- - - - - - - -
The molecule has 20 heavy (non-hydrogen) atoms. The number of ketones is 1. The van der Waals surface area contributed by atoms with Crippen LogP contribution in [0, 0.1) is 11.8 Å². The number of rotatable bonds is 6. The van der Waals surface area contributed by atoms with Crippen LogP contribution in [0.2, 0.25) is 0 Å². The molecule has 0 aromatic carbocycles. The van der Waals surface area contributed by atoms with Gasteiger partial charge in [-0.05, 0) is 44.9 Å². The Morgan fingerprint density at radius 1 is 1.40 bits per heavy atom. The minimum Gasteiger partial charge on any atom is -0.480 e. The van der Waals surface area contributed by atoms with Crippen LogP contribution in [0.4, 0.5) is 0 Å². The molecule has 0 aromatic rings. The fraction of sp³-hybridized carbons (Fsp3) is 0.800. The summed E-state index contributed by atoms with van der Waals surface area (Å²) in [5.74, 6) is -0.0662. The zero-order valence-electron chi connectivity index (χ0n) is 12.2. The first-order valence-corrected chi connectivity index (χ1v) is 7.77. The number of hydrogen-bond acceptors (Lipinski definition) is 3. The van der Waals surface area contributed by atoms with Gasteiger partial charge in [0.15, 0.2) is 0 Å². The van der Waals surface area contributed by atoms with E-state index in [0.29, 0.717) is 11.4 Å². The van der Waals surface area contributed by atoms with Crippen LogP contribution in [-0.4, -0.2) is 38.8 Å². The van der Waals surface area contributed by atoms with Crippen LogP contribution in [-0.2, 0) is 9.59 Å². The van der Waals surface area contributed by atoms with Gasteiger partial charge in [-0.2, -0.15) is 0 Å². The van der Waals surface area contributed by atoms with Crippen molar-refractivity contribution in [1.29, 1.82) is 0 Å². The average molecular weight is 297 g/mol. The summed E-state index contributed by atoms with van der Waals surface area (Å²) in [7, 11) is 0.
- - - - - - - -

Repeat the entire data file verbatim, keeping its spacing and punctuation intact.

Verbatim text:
The molecule has 20 heavy (non-hydrogen) atoms. The number of ketones is 1. The van der Waals surface area contributed by atoms with Crippen LogP contribution in [0, 0.1) is 11.8 Å². The number of rotatable bonds is 6. The van der Waals surface area contributed by atoms with Crippen LogP contribution in [0.2, 0.25) is 0 Å². The molecule has 0 aromatic carbocycles. The van der Waals surface area contributed by atoms with Gasteiger partial charge in [-0.05, 0) is 44.9 Å². The Morgan fingerprint density at radius 1 is 1.40 bits per heavy atom. The minimum Gasteiger partial charge on any atom is -0.480 e. The van der Waals surface area contributed by atoms with Crippen LogP contribution in [0.4, 0.5) is 0 Å². The molecule has 0 aromatic rings. The fraction of sp³-hybridized carbons (Fsp3) is 0.800. The summed E-state index contributed by atoms with van der Waals surface area (Å²) in [5.74, 6) is -0.0662. The zero-order valence-electron chi connectivity index (χ0n) is 12.2. The first-order valence-corrected chi connectivity index (χ1v) is 7.77. The number of hydrogen-bond acceptors (Lipinski definition) is 3. The van der Waals surface area contributed by atoms with Gasteiger partial charge in [0.15, 0.2) is 0 Å². The van der Waals surface area contributed by atoms with E-state index in [0.29, 0.717) is 11.4 Å². The van der Waals surface area contributed by atoms with Crippen LogP contribution in [-0.4, -0.2) is 38.8 Å². The van der Waals surface area contributed by atoms with Crippen LogP contribution in [-0.2, 0) is 9.59 Å². The van der Waals surface area contributed by atoms with Gasteiger partial charge in [-0.2, -0.15) is 0 Å². The van der Waals surface area contributed by atoms with Crippen molar-refractivity contribution in [1.29, 1.82) is 0 Å². The average molecular weight is 297 g/mol. The summed E-state index contributed by atoms with van der Waals surface area (Å²) in [7, 11) is 0.